human body, particularly the hands and face. In jazz, especially, it is an advantage if the instrument adapts itself tonally to our individuality as performers.

    Composer’s music has quite different criteria. We are fond of the belief that imperfections of any kind are a true sign that the human soul is at work and we regard our failings as being in some way desirable. It is doubtful if we could play a piece of music exactly the same twice in succession however hard we tried so that we have far less control over what we perform than we like to believe. Variations
    could be caused by all manner of prevailing conditions, even what we ate for breakfast.

    Some people believe that a composer may really be abdicating his responsibilities if he leaves any aspect of performance to the whim of the musician. He may wish to decide, for example, exactly how much vibrato is used, when it enters, what graduation takes place and how broad the oscillations are, together with making decisions on the precise nature of attack forms, the range of dynamics, their gradients, etc. He may wish to compose music with huge melodic leaps, in complex time signatures, involving phrases that leave no time for breathing and make no
    allowance for fatigue. Many rhythmic patterns evolved according to the
    serial development discussed in Book 1 will be extremely tricky for an instrumentalist to assimilate, however satisfying they are to listen to. The degree of pleasure experienced by the listener will be adversely affected if the difficulties of performance are too apparent.

    Consequently, the relentless precision of synthesized music, digitally edited on equipment that is becoming increasingly affordable, will be most attractive to
    composers familiar with the frustration and expense of assembling an orchestra. Such equipment is now in daily use and is especially useful to composers of
    music for films and TV commercials who wish to deliver an authentic demo to their clients. Even the interpretational aspect of playing music is being accommodated by sophisticated MIDI programmes with surprisingly convincing results.

    With luck, there will always be musicians around keen to preserve live music. Interest in all forms and eras of jazz certainly shows no sign of waning in the foreseeable future although there is a danger of its becoming a watered-down fashion accessory for the clientèle of bistros and coffee lounges.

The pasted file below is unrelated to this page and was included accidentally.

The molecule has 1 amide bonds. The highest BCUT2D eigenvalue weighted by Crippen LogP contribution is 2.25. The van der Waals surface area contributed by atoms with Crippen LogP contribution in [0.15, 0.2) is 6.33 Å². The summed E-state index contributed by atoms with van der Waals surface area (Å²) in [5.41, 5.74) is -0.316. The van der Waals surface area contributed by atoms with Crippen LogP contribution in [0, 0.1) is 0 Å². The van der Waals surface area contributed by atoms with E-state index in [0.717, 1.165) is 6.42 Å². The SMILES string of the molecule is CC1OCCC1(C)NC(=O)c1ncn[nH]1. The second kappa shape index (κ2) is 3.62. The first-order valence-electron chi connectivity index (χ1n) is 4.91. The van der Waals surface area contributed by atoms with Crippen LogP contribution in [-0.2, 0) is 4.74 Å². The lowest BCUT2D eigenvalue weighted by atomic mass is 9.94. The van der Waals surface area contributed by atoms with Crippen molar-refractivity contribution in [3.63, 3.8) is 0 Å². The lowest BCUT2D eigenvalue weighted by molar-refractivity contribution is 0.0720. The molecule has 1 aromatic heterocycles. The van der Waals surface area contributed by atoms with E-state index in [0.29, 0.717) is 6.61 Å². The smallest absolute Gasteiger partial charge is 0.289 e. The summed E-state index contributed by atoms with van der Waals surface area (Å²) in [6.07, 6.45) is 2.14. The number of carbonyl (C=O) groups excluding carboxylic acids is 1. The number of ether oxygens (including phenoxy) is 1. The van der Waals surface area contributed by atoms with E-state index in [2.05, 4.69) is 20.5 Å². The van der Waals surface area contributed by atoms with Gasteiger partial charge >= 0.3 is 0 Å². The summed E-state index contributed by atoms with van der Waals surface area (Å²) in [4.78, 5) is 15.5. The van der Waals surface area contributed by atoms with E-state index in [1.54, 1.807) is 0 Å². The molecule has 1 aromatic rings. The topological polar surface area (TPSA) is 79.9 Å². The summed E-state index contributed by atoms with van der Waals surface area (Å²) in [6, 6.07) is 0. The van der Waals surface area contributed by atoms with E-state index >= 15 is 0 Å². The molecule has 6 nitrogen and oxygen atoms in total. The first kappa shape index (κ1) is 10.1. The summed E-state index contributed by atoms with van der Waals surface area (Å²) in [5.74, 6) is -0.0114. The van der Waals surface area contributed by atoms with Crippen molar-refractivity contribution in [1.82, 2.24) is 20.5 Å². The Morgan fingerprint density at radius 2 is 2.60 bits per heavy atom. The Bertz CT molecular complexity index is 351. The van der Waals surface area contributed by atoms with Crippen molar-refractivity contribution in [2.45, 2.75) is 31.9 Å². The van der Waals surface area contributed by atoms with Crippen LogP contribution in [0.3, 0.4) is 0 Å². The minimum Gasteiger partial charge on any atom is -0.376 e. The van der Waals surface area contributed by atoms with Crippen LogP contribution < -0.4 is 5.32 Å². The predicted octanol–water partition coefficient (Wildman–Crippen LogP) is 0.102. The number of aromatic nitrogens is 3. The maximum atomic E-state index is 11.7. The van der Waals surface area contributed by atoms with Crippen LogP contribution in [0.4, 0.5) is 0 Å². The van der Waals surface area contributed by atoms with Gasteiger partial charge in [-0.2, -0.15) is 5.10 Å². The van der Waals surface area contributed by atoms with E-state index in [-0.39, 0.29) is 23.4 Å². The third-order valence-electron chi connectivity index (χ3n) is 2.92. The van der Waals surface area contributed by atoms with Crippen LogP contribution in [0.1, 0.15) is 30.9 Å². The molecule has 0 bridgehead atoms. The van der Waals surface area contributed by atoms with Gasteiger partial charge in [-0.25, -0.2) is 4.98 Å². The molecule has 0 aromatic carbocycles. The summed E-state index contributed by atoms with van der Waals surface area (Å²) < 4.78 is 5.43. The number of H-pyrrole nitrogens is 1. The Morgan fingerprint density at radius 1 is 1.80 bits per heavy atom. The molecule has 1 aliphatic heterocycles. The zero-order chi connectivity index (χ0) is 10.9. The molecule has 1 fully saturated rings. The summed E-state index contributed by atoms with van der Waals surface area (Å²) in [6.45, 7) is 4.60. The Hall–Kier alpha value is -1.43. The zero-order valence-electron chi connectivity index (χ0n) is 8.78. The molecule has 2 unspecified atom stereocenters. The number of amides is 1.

The degree to which commercial and marketing considerations continue to dominate music is a factor that will be with us for some time. Everything must be exaggerated in effect so that it is heard above the clamour of competitive forces, born of the need to
    survive in an increasingly commercial world.

    If you want to eat, you must play with more soul than the man across the street!

    1. Wow, thanks for leaving such a great comment! I may very well quote you in a future post.

      As both a composer and an audio engineer, I definitely agree with the fact that there can be a musical divide between acoustic and electronic and between perfection and humanity, like you say. Since my engineering and composing are inextricably intertwined, I find I must be all the more careful.

      The conflict is most clear for me when I’m editing recordings of my own piano compositions. I am tempted to piece together an impeccable take. I can fall into the trap of thinking it would help the recording live up to the impossible vision I had for the composition, but I often must give up perfection for the sake of musicality––and perhaps for the sake of my sanity.

      1. Please feel free to quote any of my comments on here, if you believe they’re worth it. With regards to the above reply from you, what I always say is ‘new methods, new disciplines’. I can’t believe that anything which improves the final product can be ‘wrong’ at the end of the day.

What do you think?